I left off part 2 with us being stuck in Boden waiting for a rail replacement bus to take us to Gällivare.
To our surprise our ticket collector travelled with us and proceeded to give us a guided commentary on the journey. As bus journeys went this was not too shabby! The three-hour journey sped past thanks to the pleasant scenery of forest, lake & mountain.
Part of the journey passed through beautiful Laponia, an area blessed with UNESCO World Heritage status and home to the reindeer herding Sami people.
We also passed inside the Arctic Circle just outside the wonderfully named Jokkmokk.
We were dropped off two hours later than scheduled at Gällivare train station and soon located our AirBNB apartment near to the main church. We ventured for a very expensive burger and beer and a quick orientation tour before returning to our comfortable accommodation.
Gällivare is best known for iron ore, or malm to give its Swedish name. It is primarily mined around the town of Malmberget (Iron Ore Mountain) eight kilometres away. We decided we would take the bus there in the hope of seeing some mining activity.
The area contains 20 ore bodies spread over an underground area of around 5km by 2.5km, of which 10 ore bodies are currently being mined. Mining began in 1892 and since then over 350 million tonnes of ore have been extracted. the whole region pretty much depends on the dark gold, with the industry employing around 1,000 people in Gällivare region alone.
It was a rainy day and all we saw were some pretty bleak landscapes and a down-trodden settlement. The journey had at least been free as the bus card reader was not working. All things considered we decided to stay on the bus, which would take us back into Gällivare and on to the ski resort of Dundret.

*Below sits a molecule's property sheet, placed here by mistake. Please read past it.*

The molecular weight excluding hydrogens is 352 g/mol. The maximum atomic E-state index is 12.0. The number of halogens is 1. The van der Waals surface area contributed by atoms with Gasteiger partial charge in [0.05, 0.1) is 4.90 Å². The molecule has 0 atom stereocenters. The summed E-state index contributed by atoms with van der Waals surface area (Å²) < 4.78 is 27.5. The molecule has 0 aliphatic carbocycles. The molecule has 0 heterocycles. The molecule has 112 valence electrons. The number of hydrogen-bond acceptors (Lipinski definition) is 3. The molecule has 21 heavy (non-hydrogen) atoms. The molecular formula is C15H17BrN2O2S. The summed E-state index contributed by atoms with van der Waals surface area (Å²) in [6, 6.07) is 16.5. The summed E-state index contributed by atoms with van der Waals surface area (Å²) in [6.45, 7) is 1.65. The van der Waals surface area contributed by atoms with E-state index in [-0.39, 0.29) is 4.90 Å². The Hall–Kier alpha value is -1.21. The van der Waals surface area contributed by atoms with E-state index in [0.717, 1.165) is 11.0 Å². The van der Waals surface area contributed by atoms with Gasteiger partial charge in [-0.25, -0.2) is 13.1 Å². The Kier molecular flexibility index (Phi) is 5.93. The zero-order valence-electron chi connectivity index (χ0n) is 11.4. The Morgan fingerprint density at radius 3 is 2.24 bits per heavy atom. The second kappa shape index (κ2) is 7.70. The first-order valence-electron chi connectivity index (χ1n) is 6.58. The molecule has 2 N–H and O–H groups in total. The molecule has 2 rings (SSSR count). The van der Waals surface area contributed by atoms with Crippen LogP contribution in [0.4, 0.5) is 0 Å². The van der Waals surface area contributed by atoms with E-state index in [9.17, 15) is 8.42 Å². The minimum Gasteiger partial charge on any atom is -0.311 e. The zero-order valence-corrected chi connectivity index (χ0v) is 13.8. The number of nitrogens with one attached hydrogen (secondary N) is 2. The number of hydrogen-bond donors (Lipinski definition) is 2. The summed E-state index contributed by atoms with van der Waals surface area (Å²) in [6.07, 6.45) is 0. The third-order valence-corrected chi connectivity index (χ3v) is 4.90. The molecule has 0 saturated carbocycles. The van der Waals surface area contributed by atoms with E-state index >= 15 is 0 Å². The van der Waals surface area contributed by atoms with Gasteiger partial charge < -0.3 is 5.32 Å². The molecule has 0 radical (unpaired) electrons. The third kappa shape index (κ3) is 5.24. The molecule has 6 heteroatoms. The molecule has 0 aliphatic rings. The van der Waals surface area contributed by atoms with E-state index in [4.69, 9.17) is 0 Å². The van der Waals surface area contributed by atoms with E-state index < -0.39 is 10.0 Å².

The landscape around Dundret was more pleasant here and home to several chalets and ski hotels. As we were out of season, the ski lifts were not working, and even if they had been we would probably have passed due to the inclement weather. Unanimously we decided to stay on the bus and go back to the train station.
We ended being on the bus for the best part of two-hours and quite enjoyed our free tour of Gällivare’s suburbs.
We popped into the station hoping to see a laden iron ore train, but gave up after a soggy hour or so. If only LKAB who own the mines would publish an ore train timetable.
Across from the station stands the premier hotel, restaurant & spa in town. They also had a tenpin bowling alley and we decided to have a game. Neither of us had played for years, but both did reasonably well with a good number of strikes.
It was there that we returned later for another expensive meal.
Next day we had a few hours to kill before our train into the Norwegian town of Narvik. The free town museum was well worth our visit, telling the story of the Swedish iron ore industry and having an extraordinary display of minerals & crystals excavated in the area.
We were again out of luck spotting any iron ore trains, but eagerly awaited perhaps our favourite journey that would traverse the iron ore route to the port city of Narvik, via the ore producing town of Kiruna.
Kiruna is Sweden’s northern most town, built in the 1890’s after the discovery of ore. However, the extensive mining has caused subsidence, meaning that there is an ongoing project to move the town two-miles to the east.
More than twenty buildings of historical value will be moved in their entirety to a new downtown district set for completion in 2035. Some are to be lifted and relocated while others must be dismantled and reconstructed.
We pulled into the new Kiruna station after 90-minutes. The landscape was dominated by mining equipment, slag heaps and huge chimneys. Not a pretty sight but fascinating at the same time.
My friend Poll and I had undertaken the journey in reverse in 1987, something I repeated with another friend Hamish in 1992. We would have stopped at a different station then, not that I could remember.
We did see some unladen iron ore trucks passing by our train at one point. Not overly exciting, but I videoed it all the same.
We had a twenty-minute stop in Kiruna station for the loco to change ends so it could take us partially back from whence we had come, before branching off to take us to Norway. You can see part of the change manoeuvre here.
Next I will continue the story as we travel onto Narvik. Subscribe below to catch my posts.